As I’ve said, it’s not the same giving information to sell than telling the truth. If you ask me if there is any possibility that a massage will have any positive effect on fertility. I have to give you a radical answer – it’s good for nothing. Could you imagine that someone gives a massage for deafness, blindness, having bad semen, having arrhythmia then please don’t put your confidence on funny things? They are taking your money. Why don’t they give us results in scientific magazines, why they don’t write some papers showing us that it is working. Please, don’t pay attention to these low-level techniques. They are taking your money.

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Authors
Antonio Gosálvez Vega, Dr.

Antonio Gosálvez Vega, Dr.

Dr. Antonio Gosálvez Vega is a Director of the Assisted Reproduction Unit at Quirónsalud Madrid University Hospital and Quirónsalud San José Hospital. He has a degree in Gynaecology and Obstetrics. He began his professional career at the 12 de Octubre Hospital in Madrid, where he specialised in assisted reproduction under the tutorship of Dr. José Antonio Ruiz Balda, one of the pioneers of this speciality in Spain. He has been the Director of the Assisted Reproduction Unit at Quirónsalud centres in Madrid since they were established in 2007. He leads a multidisciplinary team of gynaecologists, embryologists, coordinators and consultation assistants. His care is characterised by a multidisciplinary and personalised approach to each case, a clear commitment to research and special care and attention to patients.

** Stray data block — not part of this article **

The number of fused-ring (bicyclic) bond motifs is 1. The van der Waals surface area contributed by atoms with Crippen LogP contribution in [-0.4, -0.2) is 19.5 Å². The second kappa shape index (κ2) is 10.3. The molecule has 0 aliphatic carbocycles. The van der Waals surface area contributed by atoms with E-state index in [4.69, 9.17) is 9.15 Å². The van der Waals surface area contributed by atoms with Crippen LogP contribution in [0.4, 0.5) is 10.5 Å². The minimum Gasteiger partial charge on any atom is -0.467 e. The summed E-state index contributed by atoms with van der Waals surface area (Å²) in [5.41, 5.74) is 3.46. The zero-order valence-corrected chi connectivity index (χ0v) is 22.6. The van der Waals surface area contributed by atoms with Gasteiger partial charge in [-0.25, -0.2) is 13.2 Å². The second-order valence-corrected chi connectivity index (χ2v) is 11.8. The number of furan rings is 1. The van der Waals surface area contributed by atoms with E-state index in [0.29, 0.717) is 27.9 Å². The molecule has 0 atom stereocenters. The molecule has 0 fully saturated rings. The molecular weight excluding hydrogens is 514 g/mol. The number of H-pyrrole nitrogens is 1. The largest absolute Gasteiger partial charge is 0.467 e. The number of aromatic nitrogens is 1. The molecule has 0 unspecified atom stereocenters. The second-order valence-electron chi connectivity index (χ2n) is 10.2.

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Event Moderator
Caroline Kulczycka

Caroline Kulczycka

Caroline Kulczycka is an International Patient Coordinator who has been supporting IVF patients for over 2 years. Always eager to help and provide comprehensive information based on her thorough knowledge and experience whether you are just starting or are in the middle of your IVF journey. She’s a customer care specialist with +10 years of experience, worked also in the tourism industry and dealt with international customers on a daily basis, including working abroad. When she’s not taking care of her customers and patients, you’ll find her travelling, biking, learning new things or spending time outdoors.

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4705 patients’ questions answered by 158 IVF experts during 251 events.